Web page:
For every Young left with heartache that night 11 years ago, however, he and his Longhorn teammates commanded respect that will endure throughout the sport’s history.
“That game is hard,” USC wide receiver JuJu Smith-Schuster said. “But Texas, you know, they worked their butt off.”
Credit where it’s due, Mack Brown brought Texas into Southern California undefeated and dominating for much of the 2005 season in a fashion very much similar to USC. Young was himself a Heisman finalist, and perhaps prompted some second-guessing with his effort in Pasadena.
That Texas lineup also featured standouts like Michael Huff, Jamaal Charles, Jonathan Scott and Cedric Griffin. For as much comparison to the all-time great teams as USC elicited, the 2005 Texas Longhorns had their own case to go down among the best-of-the-best.
Brown and his staff came with a strategy that did the unthinkable: Slowed USC for an entire half. That provided Texas the necessary buffer to build a first-half lead that proved instrumental.
As much as Gene Chizik’s strategy contributed to Texas’ win, however, another coaching decision is more synonymous with the 2006 Rose Bowl than any other: Pete Carroll’s choice to have Bush on the sidelines for USC’s final play.
“Why wasn’t Reggie Bush in the game on fourth-and-2?” Dufresne wrote. “That play will haunt Pete Carroll almost as much as not giving ball to Lynch at goal line in the Super Bowl.”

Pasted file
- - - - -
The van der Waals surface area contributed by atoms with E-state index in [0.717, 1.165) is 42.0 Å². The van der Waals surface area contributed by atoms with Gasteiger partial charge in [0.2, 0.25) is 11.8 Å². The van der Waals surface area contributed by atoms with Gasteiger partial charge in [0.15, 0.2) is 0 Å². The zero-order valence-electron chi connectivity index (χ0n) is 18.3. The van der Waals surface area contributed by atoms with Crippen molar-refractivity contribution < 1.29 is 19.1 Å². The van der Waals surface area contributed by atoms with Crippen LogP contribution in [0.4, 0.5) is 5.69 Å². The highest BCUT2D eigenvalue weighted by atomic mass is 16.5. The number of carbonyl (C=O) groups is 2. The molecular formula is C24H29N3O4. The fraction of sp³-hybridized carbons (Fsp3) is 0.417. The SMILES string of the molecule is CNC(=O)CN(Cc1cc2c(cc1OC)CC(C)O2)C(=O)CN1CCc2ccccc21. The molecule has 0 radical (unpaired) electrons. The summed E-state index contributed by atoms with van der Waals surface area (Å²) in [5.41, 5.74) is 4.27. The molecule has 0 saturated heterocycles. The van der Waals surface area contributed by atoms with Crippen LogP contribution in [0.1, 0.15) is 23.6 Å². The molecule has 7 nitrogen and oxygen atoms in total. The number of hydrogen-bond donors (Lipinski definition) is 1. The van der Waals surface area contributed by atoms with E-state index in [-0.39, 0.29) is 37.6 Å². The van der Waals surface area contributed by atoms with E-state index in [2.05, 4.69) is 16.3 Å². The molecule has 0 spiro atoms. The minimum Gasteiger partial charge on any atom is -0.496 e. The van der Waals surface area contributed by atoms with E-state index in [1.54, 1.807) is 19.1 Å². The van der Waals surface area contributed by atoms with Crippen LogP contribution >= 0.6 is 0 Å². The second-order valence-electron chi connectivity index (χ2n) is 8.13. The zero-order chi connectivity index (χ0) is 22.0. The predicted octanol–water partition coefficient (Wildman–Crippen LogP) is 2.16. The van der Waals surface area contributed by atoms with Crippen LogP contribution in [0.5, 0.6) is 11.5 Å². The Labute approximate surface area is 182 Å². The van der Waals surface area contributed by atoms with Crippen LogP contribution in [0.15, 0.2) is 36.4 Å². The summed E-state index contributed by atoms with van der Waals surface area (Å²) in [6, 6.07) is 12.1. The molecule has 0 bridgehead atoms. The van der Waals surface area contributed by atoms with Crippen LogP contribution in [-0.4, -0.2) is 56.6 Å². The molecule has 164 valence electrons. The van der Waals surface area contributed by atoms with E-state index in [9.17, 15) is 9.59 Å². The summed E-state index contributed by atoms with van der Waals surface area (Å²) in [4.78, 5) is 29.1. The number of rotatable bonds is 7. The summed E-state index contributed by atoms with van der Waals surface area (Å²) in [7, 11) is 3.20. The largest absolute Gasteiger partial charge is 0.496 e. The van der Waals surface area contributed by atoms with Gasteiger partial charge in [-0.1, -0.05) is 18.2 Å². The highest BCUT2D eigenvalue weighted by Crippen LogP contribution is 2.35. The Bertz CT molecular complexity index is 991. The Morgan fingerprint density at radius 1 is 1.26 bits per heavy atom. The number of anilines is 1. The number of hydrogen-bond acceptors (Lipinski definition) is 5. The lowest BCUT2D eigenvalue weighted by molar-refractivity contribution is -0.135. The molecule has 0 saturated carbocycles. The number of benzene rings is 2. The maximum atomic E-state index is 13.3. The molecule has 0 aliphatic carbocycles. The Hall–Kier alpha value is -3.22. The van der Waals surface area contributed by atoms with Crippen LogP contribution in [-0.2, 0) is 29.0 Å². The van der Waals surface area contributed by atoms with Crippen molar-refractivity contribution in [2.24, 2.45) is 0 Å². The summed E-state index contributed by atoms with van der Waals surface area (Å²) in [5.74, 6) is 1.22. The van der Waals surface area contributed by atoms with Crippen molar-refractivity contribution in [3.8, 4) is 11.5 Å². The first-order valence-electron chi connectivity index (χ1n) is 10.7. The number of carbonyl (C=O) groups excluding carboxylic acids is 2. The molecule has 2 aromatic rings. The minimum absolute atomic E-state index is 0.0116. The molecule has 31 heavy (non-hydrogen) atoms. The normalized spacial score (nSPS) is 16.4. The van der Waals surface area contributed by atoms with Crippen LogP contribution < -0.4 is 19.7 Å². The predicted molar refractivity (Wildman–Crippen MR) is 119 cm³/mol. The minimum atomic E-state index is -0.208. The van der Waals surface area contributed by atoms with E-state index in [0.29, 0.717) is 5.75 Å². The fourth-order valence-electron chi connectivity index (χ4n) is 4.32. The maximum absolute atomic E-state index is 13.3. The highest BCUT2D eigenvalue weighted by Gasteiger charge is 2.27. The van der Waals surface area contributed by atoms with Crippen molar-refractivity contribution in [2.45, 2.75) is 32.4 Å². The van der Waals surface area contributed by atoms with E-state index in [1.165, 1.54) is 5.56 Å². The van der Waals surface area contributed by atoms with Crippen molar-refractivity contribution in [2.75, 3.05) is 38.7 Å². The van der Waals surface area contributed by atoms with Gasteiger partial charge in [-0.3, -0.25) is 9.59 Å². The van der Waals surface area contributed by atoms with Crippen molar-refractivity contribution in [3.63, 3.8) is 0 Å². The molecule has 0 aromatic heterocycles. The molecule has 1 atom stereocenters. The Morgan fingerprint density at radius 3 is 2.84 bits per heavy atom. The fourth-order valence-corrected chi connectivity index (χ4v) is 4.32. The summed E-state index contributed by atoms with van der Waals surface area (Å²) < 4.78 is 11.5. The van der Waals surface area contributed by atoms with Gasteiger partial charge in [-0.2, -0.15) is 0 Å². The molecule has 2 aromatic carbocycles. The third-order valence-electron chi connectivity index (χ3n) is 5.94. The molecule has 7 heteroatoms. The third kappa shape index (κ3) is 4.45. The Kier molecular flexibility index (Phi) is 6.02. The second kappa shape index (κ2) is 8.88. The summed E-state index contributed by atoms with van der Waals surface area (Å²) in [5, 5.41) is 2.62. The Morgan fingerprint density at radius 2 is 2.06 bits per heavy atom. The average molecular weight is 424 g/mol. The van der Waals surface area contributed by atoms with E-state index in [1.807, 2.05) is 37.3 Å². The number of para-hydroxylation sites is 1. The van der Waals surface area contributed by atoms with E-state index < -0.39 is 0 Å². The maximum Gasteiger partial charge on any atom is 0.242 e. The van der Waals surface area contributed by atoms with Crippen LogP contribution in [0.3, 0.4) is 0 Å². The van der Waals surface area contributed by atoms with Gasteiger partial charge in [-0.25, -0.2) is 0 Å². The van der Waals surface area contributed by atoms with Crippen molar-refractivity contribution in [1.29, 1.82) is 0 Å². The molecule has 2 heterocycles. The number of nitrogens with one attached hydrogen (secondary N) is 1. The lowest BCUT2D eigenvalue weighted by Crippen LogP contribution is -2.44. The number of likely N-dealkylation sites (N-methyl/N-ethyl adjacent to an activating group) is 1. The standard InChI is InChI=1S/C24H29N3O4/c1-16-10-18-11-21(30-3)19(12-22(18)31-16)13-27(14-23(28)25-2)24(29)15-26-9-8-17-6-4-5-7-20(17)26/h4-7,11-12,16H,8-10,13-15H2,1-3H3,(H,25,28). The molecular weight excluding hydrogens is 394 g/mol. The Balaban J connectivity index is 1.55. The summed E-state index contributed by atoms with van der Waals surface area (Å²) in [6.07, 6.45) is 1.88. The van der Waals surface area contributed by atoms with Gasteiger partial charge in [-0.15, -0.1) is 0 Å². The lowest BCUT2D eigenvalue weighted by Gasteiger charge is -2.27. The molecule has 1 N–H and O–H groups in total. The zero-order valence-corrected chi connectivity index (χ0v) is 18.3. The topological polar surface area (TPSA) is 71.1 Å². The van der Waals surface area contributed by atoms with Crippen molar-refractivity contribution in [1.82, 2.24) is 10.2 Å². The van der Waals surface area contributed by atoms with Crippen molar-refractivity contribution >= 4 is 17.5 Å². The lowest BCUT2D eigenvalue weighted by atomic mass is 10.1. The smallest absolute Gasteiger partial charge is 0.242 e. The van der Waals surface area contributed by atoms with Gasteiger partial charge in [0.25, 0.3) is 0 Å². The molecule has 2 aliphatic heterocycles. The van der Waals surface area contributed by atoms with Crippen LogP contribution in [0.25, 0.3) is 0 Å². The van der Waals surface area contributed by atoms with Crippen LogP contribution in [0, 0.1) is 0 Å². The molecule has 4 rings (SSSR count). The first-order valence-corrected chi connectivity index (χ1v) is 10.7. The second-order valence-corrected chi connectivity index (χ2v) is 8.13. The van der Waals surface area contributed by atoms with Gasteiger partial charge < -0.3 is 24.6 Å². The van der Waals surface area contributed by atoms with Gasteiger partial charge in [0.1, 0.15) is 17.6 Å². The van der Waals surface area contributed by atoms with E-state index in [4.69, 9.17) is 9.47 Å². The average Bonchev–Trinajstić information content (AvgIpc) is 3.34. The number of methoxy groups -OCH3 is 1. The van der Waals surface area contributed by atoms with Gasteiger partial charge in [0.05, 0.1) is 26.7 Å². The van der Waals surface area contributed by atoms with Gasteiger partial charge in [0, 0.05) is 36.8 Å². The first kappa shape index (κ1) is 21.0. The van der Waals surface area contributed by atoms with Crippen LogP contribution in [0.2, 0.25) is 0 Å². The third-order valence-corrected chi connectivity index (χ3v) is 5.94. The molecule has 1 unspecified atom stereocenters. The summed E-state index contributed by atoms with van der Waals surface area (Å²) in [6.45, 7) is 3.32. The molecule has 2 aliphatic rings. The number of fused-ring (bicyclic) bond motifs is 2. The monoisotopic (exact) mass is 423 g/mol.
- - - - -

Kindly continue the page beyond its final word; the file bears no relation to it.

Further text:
Players and coaches are notorious for agonizing over singular decisions in a tough loss. Monday’s unforgettable Rose Bowl Game isn’t without its haunting What If moments. What if Trace McSorley doesn’t throw an interception to Leon McQuay III?
But then, Penn State’s not in position to play for that winning drive without his four touchdown passes and repeated evasion of would-be sacks.
In that same vein, the bulldozing LenDale White rushed for 124 yards against Texas, and functioned as the Trojans’ short-yardage specialist all season.
Such is the unpredictability and chaos that makes college football so much fun. It’s these details that make a game played 11 years ago feel as though it occurred yesterday, whether you’re a seasoned veteran of the sport, or a grade-schooler sneaking out of bed to catch the final plays.